Dear Friends,
During Lent this year we were reminded in a reading from Genesis 15 of God’s promise to Abram. In fact there are two promises here, that Abram will have a son (and through him descendants as numerous as the stars in the sky), and secondly that his descendants will inherit the land of Canaan. Through the ensuing books of the Bible we see how God comes good on these promises, despite the seeming unlikelihood of their being achieved at the time they were made. After all Abram and his wife Sarai (later Abraham and Sarah) did not seem to be a force to be reckoned with, being but two people, and as the passages make clear, no longer in their youth. However when God is determined to do something it will be done. In the children’s song “Can you be sure that the rain will fall?” by Geoffrey Marshall-Taylor there is a wonderful chorus:- “God has promised. He never breaks a promise He makes, His word is always true.” So we find promises made to other Biblical figures coming true also, despite the odds against their being achieved.

However God knows that we are not always very good with promises. Often we fail to achieve even those simple things that we had promised to
others, or ourselves, such as getting in touch with others, or going on a diet! We also struggle with the promises that our God makes to us. Will they really come true? How long do we have to wait? In the life of Jesus we see just how far God will go to deliver on His promises. Firstly the life, death and resurrection of Jesus are not just random actions. God has planned these from the beginning. He knows how we falter, and how we need help. Jesus shows us how to live our lives, how we are called to love our God and one another, how we need to serve and care for one another. His death and resurrection show that our present lives are not the end, how there is a new life to be had with God, and how no event or outside person can stop this from happening.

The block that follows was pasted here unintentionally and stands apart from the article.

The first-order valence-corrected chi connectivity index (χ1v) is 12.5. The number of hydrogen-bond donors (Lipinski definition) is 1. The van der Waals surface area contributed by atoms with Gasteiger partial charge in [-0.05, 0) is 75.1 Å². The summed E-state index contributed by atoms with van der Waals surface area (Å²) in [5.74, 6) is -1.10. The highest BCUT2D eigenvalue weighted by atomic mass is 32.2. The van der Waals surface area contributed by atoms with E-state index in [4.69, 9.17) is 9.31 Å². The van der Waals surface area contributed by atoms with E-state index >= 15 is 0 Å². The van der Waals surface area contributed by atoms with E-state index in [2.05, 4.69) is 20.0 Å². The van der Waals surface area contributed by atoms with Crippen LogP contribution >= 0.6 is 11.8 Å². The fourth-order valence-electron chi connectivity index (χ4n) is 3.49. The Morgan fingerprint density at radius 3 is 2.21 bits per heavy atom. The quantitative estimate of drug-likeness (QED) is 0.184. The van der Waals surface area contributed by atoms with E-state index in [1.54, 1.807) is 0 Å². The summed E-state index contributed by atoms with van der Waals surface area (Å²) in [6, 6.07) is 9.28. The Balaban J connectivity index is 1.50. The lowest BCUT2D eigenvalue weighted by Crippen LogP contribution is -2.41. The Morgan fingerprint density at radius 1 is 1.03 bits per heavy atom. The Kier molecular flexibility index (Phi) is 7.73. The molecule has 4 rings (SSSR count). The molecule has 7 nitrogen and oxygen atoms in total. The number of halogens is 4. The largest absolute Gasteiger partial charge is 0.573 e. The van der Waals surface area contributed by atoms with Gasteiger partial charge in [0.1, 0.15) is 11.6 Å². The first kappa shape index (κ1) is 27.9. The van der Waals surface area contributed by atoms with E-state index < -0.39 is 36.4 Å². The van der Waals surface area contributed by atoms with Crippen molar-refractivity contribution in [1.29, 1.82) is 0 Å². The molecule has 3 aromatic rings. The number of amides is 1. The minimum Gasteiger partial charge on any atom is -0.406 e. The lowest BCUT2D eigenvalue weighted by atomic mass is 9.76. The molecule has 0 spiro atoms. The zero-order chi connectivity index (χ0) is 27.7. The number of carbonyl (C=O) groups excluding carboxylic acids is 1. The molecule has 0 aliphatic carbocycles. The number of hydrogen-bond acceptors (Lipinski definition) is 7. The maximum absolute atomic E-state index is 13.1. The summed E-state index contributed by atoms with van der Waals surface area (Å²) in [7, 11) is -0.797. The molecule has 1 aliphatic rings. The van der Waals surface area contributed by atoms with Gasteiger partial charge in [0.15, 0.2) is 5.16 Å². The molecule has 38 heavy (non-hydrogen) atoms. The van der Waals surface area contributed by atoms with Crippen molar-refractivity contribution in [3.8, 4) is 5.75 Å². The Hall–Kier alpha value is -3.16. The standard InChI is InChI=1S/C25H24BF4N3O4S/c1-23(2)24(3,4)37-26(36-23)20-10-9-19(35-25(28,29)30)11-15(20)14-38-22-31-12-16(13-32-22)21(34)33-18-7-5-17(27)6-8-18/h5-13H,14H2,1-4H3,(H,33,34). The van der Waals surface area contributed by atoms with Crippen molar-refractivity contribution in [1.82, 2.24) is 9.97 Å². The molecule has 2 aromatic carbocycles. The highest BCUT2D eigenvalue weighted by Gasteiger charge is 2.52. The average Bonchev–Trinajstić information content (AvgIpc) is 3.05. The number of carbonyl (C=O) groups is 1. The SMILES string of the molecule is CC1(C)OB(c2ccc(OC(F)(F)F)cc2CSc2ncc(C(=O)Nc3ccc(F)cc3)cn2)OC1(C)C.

It is also through Jesus that God’s promises to Abram/ Abraham find fulfilment. The Israelites clung to the idea that they were Abraham’s descendants by right through birth. But we know when Jesus weeps over the people of Jerusalem (Luke 13, verses 31-35), and from the statement of John the Baptist about God being able to make descendants of Abraham from the stones (Matthew 3 and Luke 3), that this wrong. The true descendants of Abraham are those who match him in attitude: in being open to God and His love, and having faith in His ability to transform and work through us. The true

Promised Land (God’s Kingdom)is now rather larger than the Canaan of antiquity/ the Israel of the present day. As the modern hymn “An army of ordinary people” puts it we are “heirs to the promise” and “inheritors of the land”. We each have a place as it says in John 14, verse 2 “In my Father’s house are many rooms; if it were not so, I would have told you”.

So as we approach Easter we can rejoice that God brings His promises to fulfilment, and that they have meaning to us. We should also remember that the true Easter message, the good news of God’s love, requires us to do something too. As Abraham endeavoured to follow God’s lead, so should we, as he went to new places with God as his companion and guide, so we need to do so as we move to new events and experiences in our lives. All too often one of the problems that we have is with understanding just what we can do for our God, and that He wants us to be active for Him, encouraging others, praying, caring, and looking to the future. We should not be afraid. As Jesus’ Resurrection reminds us, nothing can stop God, and He will always be with us.